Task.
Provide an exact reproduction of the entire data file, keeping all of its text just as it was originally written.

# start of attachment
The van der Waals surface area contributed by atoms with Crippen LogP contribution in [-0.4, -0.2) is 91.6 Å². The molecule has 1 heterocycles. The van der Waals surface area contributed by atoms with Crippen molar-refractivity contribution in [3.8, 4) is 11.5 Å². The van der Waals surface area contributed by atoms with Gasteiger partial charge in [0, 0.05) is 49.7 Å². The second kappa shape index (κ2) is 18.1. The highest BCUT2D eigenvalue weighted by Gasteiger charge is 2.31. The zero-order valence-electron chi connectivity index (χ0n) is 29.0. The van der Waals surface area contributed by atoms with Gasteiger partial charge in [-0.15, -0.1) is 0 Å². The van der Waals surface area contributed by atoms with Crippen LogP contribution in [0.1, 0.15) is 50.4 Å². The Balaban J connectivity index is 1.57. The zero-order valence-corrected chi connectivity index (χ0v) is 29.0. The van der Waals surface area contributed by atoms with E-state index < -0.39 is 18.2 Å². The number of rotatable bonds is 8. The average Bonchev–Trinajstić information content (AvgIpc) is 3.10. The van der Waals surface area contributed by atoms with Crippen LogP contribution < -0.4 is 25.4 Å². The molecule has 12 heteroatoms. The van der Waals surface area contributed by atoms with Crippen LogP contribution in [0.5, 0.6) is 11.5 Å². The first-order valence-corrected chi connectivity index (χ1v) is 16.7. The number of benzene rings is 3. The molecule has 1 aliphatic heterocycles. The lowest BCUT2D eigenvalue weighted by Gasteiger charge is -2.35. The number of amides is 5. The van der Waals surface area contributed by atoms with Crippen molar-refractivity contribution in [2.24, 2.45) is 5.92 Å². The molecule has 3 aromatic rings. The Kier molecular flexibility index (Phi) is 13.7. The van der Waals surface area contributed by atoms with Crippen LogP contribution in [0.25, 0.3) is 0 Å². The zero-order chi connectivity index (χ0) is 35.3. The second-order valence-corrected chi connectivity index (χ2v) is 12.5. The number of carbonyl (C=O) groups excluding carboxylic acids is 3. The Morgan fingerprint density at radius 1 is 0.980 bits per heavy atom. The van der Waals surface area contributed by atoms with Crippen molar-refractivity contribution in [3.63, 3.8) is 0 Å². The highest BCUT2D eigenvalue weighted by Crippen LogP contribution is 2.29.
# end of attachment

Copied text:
The van der Waals surface area contributed by atoms with Crippen LogP contribution in [-0.4, -0.2) is 91.6 Å². The molecule has 1 heterocycles. The van der Waals surface area contributed by atoms with Crippen molar-refractivity contribution in [3.8, 4) is 11.5 Å². The van der Waals surface area contributed by atoms with Gasteiger partial charge in [0, 0.05) is 49.7 Å². The second kappa shape index (κ2) is 18.1. The highest BCUT2D eigenvalue weighted by Gasteiger charge is 2.31. The zero-order valence-electron chi connectivity index (χ0n) is 29.0. The van der Waals surface area contributed by atoms with Gasteiger partial charge in [-0.15, -0.1) is 0 Å². The van der Waals surface area contributed by atoms with Crippen LogP contribution in [0.1, 0.15) is 50.4 Å². The Balaban J connectivity index is 1.57. The zero-order valence-corrected chi connectivity index (χ0v) is 29.0. The van der Waals surface area contributed by atoms with E-state index < -0.39 is 18.2 Å². The number of rotatable bonds is 8. The average Bonchev–Trinajstić information content (AvgIpc) is 3.10. The van der Waals surface area contributed by atoms with Crippen LogP contribution < -0.4 is 25.4 Å². The molecule has 12 heteroatoms. The van der Waals surface area contributed by atoms with Crippen LogP contribution in [0.5, 0.6) is 11.5 Å². The first-order valence-corrected chi connectivity index (χ1v) is 16.7. The number of benzene rings is 3. The molecule has 1 aliphatic heterocycles. The lowest BCUT2D eigenvalue weighted by Gasteiger charge is -2.35. The number of amides is 5. The van der Waals surface area contributed by atoms with Crippen molar-refractivity contribution in [2.24, 2.45) is 5.92 Å². The molecule has 3 aromatic rings. The Kier molecular flexibility index (Phi) is 13.7. The van der Waals surface area contributed by atoms with Crippen LogP contribution in [0.25, 0.3) is 0 Å². The zero-order chi connectivity index (χ0) is 35.3. The second-order valence-corrected chi connectivity index (χ2v) is 12.5. The number of carbonyl (C=O) groups excluding carboxylic acids is 3. The Morgan fingerprint density at radius 1 is 0.980 bits per heavy atom. The van der Waals surface area contributed by atoms with Crippen molar-refractivity contribution in [3.63, 3.8) is 0 Å². The highest BCUT2D eigenvalue weighted by Crippen LogP contribution is 2.29.